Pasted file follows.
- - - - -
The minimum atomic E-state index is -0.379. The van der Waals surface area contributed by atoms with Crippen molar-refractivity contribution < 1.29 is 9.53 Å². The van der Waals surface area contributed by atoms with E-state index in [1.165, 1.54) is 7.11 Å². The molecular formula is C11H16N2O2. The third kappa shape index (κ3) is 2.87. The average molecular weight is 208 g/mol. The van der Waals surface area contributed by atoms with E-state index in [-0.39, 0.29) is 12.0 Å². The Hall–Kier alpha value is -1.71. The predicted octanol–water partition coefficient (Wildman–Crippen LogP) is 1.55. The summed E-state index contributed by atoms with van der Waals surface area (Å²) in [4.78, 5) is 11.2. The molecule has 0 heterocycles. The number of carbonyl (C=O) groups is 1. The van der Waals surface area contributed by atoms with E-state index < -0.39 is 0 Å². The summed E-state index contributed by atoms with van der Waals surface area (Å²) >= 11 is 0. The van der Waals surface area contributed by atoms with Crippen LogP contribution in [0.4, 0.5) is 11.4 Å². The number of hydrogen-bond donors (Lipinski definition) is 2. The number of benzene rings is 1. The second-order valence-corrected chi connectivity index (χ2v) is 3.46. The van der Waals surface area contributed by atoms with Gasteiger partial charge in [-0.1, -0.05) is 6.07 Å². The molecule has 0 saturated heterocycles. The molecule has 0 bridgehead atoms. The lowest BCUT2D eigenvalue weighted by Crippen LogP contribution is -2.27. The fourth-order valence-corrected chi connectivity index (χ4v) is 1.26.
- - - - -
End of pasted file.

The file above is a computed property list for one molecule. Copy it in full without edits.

The minimum atomic E-state index is -0.379. The van der Waals surface area contributed by atoms with Crippen molar-refractivity contribution < 1.29 is 9.53 Å². The van der Waals surface area contributed by atoms with E-state index in [1.165, 1.54) is 7.11 Å². The molecular formula is C11H16N2O2. The third kappa shape index (κ3) is 2.87. The average molecular weight is 208 g/mol. The van der Waals surface area contributed by atoms with E-state index in [-0.39, 0.29) is 12.0 Å². The Hall–Kier alpha value is -1.71. The predicted octanol–water partition coefficient (Wildman–Crippen LogP) is 1.55. The summed E-state index contributed by atoms with van der Waals surface area (Å²) in [4.78, 5) is 11.2. The molecule has 0 heterocycles. The number of carbonyl (C=O) groups is 1. The van der Waals surface area contributed by atoms with E-state index < -0.39 is 0 Å². The summed E-state index contributed by atoms with van der Waals surface area (Å²) >= 11 is 0. The van der Waals surface area contributed by atoms with Crippen LogP contribution in [0.4, 0.5) is 11.4 Å². The number of hydrogen-bond donors (Lipinski definition) is 2. The number of benzene rings is 1. The second-order valence-corrected chi connectivity index (χ2v) is 3.46. The van der Waals surface area contributed by atoms with Gasteiger partial charge in [-0.1, -0.05) is 6.07 Å². The molecule has 0 saturated heterocycles. The molecule has 0 bridgehead atoms. The lowest BCUT2D eigenvalue weighted by Crippen LogP contribution is -2.27. The fourth-order valence-corrected chi connectivity index (χ4v) is 1.26.